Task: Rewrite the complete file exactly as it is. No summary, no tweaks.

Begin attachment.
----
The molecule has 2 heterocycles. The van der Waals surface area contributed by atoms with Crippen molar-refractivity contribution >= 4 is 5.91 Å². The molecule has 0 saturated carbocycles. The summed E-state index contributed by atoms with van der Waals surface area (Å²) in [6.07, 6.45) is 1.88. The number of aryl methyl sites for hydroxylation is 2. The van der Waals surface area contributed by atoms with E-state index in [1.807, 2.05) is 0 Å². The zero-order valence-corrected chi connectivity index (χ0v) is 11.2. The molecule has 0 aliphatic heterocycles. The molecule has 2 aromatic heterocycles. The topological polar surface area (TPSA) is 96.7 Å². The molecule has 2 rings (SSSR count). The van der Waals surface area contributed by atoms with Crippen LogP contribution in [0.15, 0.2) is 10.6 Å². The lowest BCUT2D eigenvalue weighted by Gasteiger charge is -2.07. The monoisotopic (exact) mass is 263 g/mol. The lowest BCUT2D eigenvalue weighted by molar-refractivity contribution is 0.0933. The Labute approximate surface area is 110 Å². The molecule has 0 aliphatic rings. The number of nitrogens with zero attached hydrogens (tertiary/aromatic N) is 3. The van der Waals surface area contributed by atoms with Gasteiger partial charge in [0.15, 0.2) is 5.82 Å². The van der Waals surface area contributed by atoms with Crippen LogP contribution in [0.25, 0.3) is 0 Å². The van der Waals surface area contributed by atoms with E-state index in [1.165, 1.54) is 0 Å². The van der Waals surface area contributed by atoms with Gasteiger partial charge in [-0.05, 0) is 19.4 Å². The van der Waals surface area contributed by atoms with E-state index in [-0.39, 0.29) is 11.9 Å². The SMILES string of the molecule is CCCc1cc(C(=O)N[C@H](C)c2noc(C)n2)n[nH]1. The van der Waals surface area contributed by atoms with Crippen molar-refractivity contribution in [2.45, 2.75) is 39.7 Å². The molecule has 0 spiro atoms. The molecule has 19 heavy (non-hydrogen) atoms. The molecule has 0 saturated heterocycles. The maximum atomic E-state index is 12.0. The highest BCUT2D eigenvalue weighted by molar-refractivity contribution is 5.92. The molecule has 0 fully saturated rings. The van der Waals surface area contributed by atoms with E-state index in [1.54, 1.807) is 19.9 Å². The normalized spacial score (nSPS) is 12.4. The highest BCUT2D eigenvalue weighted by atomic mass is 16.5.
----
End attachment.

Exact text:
The molecule has 2 heterocycles. The van der Waals surface area contributed by atoms with Crippen molar-refractivity contribution >= 4 is 5.91 Å². The molecule has 0 saturated carbocycles. The summed E-state index contributed by atoms with van der Waals surface area (Å²) in [6.07, 6.45) is 1.88. The number of aryl methyl sites for hydroxylation is 2. The van der Waals surface area contributed by atoms with E-state index in [1.807, 2.05) is 0 Å². The zero-order valence-corrected chi connectivity index (χ0v) is 11.2. The molecule has 0 aliphatic heterocycles. The molecule has 2 aromatic heterocycles. The topological polar surface area (TPSA) is 96.7 Å². The molecule has 2 rings (SSSR count). The van der Waals surface area contributed by atoms with Crippen LogP contribution in [0.15, 0.2) is 10.6 Å². The lowest BCUT2D eigenvalue weighted by Gasteiger charge is -2.07. The monoisotopic (exact) mass is 263 g/mol. The lowest BCUT2D eigenvalue weighted by molar-refractivity contribution is 0.0933. The Labute approximate surface area is 110 Å². The molecule has 0 aliphatic rings. The number of nitrogens with zero attached hydrogens (tertiary/aromatic N) is 3. The van der Waals surface area contributed by atoms with Gasteiger partial charge in [0.15, 0.2) is 5.82 Å². The van der Waals surface area contributed by atoms with Crippen LogP contribution in [0.25, 0.3) is 0 Å². The van der Waals surface area contributed by atoms with E-state index in [1.165, 1.54) is 0 Å². The van der Waals surface area contributed by atoms with Gasteiger partial charge in [-0.05, 0) is 19.4 Å². The van der Waals surface area contributed by atoms with E-state index in [-0.39, 0.29) is 11.9 Å². The SMILES string of the molecule is CCCc1cc(C(=O)N[C@H](C)c2noc(C)n2)n[nH]1. The van der Waals surface area contributed by atoms with Crippen molar-refractivity contribution in [2.45, 2.75) is 39.7 Å². The molecule has 0 spiro atoms. The molecule has 19 heavy (non-hydrogen) atoms. The molecule has 0 saturated heterocycles. The maximum atomic E-state index is 12.0. The highest BCUT2D eigenvalue weighted by molar-refractivity contribution is 5.92. The molecule has 0 fully saturated rings. The van der Waals surface area contributed by atoms with E-state index in [1.54, 1.807) is 19.9 Å². The normalized spacial score (nSPS) is 12.4. The highest BCUT2D eigenvalue weighted by atomic mass is 16.5.